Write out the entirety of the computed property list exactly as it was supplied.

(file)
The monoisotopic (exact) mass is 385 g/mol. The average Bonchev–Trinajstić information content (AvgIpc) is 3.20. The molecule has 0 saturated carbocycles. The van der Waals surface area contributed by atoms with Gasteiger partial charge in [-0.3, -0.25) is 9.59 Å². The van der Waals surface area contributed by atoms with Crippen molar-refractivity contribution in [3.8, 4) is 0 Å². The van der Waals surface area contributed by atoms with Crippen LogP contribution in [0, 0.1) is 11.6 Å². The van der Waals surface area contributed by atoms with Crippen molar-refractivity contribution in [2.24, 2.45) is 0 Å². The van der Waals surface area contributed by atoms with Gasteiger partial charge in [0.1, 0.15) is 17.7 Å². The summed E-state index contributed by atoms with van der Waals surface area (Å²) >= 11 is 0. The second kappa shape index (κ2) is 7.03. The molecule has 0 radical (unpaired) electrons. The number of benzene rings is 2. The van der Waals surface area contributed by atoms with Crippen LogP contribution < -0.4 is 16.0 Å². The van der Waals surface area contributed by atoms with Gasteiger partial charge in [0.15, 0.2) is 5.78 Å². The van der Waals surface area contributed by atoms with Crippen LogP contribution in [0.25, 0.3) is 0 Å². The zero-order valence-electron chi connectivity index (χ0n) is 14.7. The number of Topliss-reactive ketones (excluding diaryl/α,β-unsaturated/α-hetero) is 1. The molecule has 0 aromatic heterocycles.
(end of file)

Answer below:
The monoisotopic (exact) mass is 385 g/mol. The average Bonchev–Trinajstić information content (AvgIpc) is 3.20. The molecule has 0 saturated carbocycles. The van der Waals surface area contributed by atoms with Gasteiger partial charge in [-0.3, -0.25) is 9.59 Å². The van der Waals surface area contributed by atoms with Crippen molar-refractivity contribution in [3.8, 4) is 0 Å². The van der Waals surface area contributed by atoms with Crippen LogP contribution in [0, 0.1) is 11.6 Å². The van der Waals surface area contributed by atoms with Crippen molar-refractivity contribution in [2.24, 2.45) is 0 Å². The van der Waals surface area contributed by atoms with Gasteiger partial charge in [0.1, 0.15) is 17.7 Å². The summed E-state index contributed by atoms with van der Waals surface area (Å²) >= 11 is 0. The second kappa shape index (κ2) is 7.03. The molecule has 0 radical (unpaired) electrons. The number of benzene rings is 2. The van der Waals surface area contributed by atoms with Crippen LogP contribution < -0.4 is 16.0 Å². The van der Waals surface area contributed by atoms with Gasteiger partial charge in [0.15, 0.2) is 5.78 Å². The van der Waals surface area contributed by atoms with Crippen LogP contribution in [0.25, 0.3) is 0 Å². The zero-order valence-electron chi connectivity index (χ0n) is 14.7. The number of Topliss-reactive ketones (excluding diaryl/α,β-unsaturated/α-hetero) is 1. The molecule has 0 aromatic heterocycles.